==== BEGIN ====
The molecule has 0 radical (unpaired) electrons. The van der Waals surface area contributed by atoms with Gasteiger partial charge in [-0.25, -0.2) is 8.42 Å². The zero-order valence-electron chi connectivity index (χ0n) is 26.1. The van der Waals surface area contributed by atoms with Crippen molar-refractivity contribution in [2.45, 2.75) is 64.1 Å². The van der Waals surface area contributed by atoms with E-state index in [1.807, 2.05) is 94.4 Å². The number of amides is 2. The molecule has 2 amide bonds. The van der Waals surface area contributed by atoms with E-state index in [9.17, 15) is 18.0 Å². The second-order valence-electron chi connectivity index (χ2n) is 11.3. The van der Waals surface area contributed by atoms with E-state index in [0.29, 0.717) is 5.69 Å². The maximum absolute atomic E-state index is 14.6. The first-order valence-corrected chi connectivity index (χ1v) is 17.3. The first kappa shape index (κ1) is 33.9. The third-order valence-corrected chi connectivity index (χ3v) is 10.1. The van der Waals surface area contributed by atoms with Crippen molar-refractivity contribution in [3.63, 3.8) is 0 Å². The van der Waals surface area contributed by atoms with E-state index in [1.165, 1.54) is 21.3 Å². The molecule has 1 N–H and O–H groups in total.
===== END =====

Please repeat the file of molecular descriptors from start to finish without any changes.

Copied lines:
The molecule has 0 radical (unpaired) electrons. The van der Waals surface area contributed by atoms with Gasteiger partial charge in [-0.25, -0.2) is 8.42 Å². The zero-order valence-electron chi connectivity index (χ0n) is 26.1. The van der Waals surface area contributed by atoms with Crippen molar-refractivity contribution in [2.45, 2.75) is 64.1 Å². The van der Waals surface area contributed by atoms with E-state index in [1.807, 2.05) is 94.4 Å². The number of amides is 2. The molecule has 2 amide bonds. The van der Waals surface area contributed by atoms with E-state index in [9.17, 15) is 18.0 Å². The second-order valence-electron chi connectivity index (χ2n) is 11.3. The van der Waals surface area contributed by atoms with E-state index in [0.29, 0.717) is 5.69 Å². The maximum absolute atomic E-state index is 14.6. The first-order valence-corrected chi connectivity index (χ1v) is 17.3. The first kappa shape index (κ1) is 33.9. The third-order valence-corrected chi connectivity index (χ3v) is 10.1. The van der Waals surface area contributed by atoms with Crippen molar-refractivity contribution in [3.63, 3.8) is 0 Å². The van der Waals surface area contributed by atoms with E-state index in [1.165, 1.54) is 21.3 Å². The molecule has 1 N–H and O–H groups in total.